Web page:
Book Review: “Contagious: Why Things Catch On”

If you read one book on marketing this year, make it Jonah Berger’s “Contagious: Why Things Catch On.” Published in 2013, this best-selling book is full of data-backed marketing advice that will be relevant for years.

Contagious Jonah Berger for blog

Author Jonah Berger is an associate professor of marketing at The Wharton School at the University of Pennsylvania, whose articles have been featured in many top-tier publications. His insatiable curiosity behind what makes advertising and marketing work is evident in this book and will keep you enthralled as well.

What Makes Online Content, Products and More Go Viral?

Why do some things catch on but others fail to gain any momentum or public response? Berger sought to find the answers to this question and then mapped out the reasons why in six principles or “STEPPS”:

  1. Social Currency
  2. Triggers
  3. Emotion
  4. Public
  5. Practical Value
  6. Stories

Chart of STEPPS

Each chapter of his book includes research and examples of how companies, organizations and individuals have applied the principles to help their products or ideas catch on.

Social Currency

This first principle is about making people feel good, making them feel valued–making them feel like an insider. The best blogs, the best products, the best stores and restaurants make their customers feel like they’re getting something special. Berger says, “Give people a way to make themselves look good while promoting your products and ideas along the way.” For example, people who drink Snapple love to share the little fun facts that are under each bottle cap. It can be as simple as that or more complex.


If your message is falling flat, maybe it’s not the message itself but a lack of a trigger. Rather than just focusing on whether your message is “catchy” enough, consider whether the message will be triggered by the everyday environment of your target audience. One story Berger shared was about the candy bar Kit Kat looking for a new way to boost sales and visibility. Pretty much everyone knows their catchy tune, “Give me a break, give me a break. Break me off a piece of that Kit Kat bar.” But sales had flattened out.  The Kit Kat team created a campaign that paired Kit Kat bars and coffee, describing the chocolate wafer bars as “a break’s best friend.”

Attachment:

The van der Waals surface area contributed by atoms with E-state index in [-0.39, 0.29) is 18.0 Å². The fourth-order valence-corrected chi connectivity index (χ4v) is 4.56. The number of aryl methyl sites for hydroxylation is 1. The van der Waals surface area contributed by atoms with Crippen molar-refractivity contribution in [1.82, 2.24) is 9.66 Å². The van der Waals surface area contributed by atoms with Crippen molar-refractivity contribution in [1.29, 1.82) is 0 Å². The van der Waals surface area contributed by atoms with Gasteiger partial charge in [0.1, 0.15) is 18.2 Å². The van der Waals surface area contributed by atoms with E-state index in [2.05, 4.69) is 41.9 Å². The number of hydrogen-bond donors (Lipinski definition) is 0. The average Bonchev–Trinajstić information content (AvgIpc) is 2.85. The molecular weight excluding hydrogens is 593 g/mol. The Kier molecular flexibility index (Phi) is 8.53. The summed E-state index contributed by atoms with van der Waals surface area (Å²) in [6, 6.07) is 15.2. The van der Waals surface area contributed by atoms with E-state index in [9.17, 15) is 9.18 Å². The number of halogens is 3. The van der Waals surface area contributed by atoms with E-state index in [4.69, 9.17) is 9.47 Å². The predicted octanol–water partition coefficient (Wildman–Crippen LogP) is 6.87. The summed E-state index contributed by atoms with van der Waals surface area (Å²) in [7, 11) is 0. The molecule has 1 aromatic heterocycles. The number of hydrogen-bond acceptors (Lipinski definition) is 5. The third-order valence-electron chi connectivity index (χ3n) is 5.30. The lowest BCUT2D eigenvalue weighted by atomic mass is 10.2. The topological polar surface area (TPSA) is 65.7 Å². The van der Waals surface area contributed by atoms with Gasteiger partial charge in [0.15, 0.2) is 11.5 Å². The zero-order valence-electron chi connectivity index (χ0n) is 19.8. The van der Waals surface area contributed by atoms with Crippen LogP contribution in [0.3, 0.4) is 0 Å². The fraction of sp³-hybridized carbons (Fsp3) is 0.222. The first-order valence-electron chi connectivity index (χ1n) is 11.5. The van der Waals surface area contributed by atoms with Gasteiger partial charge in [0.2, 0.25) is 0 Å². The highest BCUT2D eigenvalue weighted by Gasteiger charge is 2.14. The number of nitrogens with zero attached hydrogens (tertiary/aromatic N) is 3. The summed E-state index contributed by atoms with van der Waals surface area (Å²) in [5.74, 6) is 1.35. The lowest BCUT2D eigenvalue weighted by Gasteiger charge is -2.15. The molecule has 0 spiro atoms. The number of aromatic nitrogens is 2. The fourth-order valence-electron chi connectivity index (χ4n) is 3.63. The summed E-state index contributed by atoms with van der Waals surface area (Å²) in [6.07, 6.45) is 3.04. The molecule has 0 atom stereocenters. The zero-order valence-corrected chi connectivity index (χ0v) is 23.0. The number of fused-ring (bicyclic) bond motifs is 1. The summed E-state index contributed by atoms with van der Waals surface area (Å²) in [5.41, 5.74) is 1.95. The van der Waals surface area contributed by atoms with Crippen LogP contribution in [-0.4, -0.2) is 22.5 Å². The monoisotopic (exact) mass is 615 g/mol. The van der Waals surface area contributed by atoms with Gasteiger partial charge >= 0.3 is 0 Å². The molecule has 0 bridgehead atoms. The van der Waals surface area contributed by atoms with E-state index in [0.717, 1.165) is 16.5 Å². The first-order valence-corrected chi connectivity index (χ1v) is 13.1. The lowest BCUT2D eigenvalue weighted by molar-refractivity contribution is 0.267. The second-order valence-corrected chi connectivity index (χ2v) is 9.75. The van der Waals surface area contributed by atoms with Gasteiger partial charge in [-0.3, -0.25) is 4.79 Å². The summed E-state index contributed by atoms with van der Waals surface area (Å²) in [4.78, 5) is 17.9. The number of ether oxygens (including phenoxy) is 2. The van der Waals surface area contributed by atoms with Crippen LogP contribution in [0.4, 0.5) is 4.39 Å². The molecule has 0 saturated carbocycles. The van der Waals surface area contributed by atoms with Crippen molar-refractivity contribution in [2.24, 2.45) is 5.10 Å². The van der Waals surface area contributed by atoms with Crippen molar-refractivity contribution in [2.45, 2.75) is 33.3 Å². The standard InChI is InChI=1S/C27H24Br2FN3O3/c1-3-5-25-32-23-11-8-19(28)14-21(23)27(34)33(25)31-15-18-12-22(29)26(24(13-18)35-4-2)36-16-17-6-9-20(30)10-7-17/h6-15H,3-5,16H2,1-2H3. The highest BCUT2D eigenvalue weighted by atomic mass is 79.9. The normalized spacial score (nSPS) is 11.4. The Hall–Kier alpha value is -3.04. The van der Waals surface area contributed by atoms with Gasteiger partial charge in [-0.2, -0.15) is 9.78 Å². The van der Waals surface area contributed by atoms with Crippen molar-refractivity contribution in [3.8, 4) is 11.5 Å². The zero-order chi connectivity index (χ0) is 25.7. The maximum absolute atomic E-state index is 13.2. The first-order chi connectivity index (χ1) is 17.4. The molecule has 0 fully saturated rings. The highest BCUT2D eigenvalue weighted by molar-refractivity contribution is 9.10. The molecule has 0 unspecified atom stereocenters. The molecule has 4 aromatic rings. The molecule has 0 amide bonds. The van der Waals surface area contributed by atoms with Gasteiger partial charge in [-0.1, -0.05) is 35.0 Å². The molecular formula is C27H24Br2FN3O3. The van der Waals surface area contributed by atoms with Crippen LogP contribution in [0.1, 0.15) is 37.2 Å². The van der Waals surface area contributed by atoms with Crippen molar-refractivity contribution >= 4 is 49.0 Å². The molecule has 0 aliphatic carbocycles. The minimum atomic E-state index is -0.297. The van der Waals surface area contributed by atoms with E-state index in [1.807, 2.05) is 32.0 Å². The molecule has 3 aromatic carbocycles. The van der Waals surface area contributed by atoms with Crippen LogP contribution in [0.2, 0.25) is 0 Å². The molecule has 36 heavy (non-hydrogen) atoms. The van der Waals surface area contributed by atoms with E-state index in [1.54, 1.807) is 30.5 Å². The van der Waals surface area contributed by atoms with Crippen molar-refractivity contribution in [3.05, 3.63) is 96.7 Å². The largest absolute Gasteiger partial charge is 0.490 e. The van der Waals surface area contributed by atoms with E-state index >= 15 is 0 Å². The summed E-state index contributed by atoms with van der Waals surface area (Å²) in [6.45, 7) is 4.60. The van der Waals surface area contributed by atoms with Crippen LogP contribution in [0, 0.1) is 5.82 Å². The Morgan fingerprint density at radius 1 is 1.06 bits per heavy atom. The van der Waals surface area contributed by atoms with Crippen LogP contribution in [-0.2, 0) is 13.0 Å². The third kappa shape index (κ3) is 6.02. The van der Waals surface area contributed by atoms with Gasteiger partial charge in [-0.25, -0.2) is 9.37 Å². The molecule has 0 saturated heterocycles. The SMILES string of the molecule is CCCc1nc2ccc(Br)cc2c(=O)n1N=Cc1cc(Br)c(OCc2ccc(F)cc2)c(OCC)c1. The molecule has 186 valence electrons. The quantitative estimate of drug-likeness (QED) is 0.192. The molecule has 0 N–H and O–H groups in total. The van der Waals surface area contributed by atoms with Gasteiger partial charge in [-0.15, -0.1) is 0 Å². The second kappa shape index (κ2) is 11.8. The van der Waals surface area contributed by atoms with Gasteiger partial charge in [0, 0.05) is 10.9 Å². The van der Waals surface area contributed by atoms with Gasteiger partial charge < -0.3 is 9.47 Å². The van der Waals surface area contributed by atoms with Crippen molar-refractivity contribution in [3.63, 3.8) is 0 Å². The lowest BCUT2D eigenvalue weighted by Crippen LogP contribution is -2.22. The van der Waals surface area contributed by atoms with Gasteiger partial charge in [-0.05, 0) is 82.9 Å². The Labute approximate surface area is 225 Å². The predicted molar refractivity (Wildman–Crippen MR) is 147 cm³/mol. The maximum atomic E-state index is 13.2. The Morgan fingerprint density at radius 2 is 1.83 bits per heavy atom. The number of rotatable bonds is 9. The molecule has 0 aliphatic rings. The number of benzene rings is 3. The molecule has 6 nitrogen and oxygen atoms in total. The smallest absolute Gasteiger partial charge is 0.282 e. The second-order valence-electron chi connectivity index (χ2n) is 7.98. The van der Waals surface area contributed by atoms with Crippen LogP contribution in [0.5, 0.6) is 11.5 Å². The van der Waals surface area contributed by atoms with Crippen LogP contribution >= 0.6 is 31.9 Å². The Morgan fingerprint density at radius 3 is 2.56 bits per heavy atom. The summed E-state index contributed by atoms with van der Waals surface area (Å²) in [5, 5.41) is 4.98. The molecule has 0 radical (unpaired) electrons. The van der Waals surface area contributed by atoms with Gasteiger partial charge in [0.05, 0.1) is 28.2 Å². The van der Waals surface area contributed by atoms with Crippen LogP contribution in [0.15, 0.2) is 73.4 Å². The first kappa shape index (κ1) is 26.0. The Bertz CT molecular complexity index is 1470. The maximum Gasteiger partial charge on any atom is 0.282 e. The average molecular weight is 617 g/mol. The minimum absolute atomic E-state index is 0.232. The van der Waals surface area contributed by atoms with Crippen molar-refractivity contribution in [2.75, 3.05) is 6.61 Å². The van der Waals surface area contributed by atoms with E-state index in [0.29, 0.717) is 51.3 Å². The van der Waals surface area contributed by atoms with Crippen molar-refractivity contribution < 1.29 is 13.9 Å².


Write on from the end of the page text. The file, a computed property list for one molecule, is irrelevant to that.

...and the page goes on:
By the end of the year, Berger cites, the brand had an eight percent lift in sales. Why did it work? Because so many people drink coffee regularly throughout the day that the coffee break was a frequent trigger which people could now associate with Kit Kat.

Go to the Book for More STEPPS

So now you have an idea of what’s included in the book. I don’t want to describe all six principles and give you a brief, more dry version of each. The stories Berger includes make this book well worth reading–more than once even.

A Compelling Read

Every business, every organization relies on word-of-mouth marketing in some way. Berger has done all the research for you and packaged the data in what is essentially a fun read as well as an informative one. He not only tells you why things work, but also why others don’t.

The stories he shares as examples within each one of the STEPPS are mostly built around products and services you’ve heard of, and even in the ones you haven’t heard of before, you’ll find yourself soaking them in and discovering ideas for your own products and services while you read.

Storytelling is such an overused word today, but Berger does a wonderful job of weaving the stories among the data so that you close this book wanting to go back and read it again.




Don’t Hate Your Newsletter, Fix Your Strategy

5 Tips for Better Open Rates and Click-Throughs

How does a 40 to 50 percent open rate sound to you?

Pretty good, I’m guessing. With the right strategy, you only have to invest about two to four hours a month for this type of satisfying return.

Liam Dempsey of LBDesign
Liam Dempsey of LBDesign

Liam Dempsey, owner of LBDesign (and a friend of mine), recently revealed his secrets to success in a Google+ Hangout and at a marketing meetup in Chester County. Let me share with you some of his results: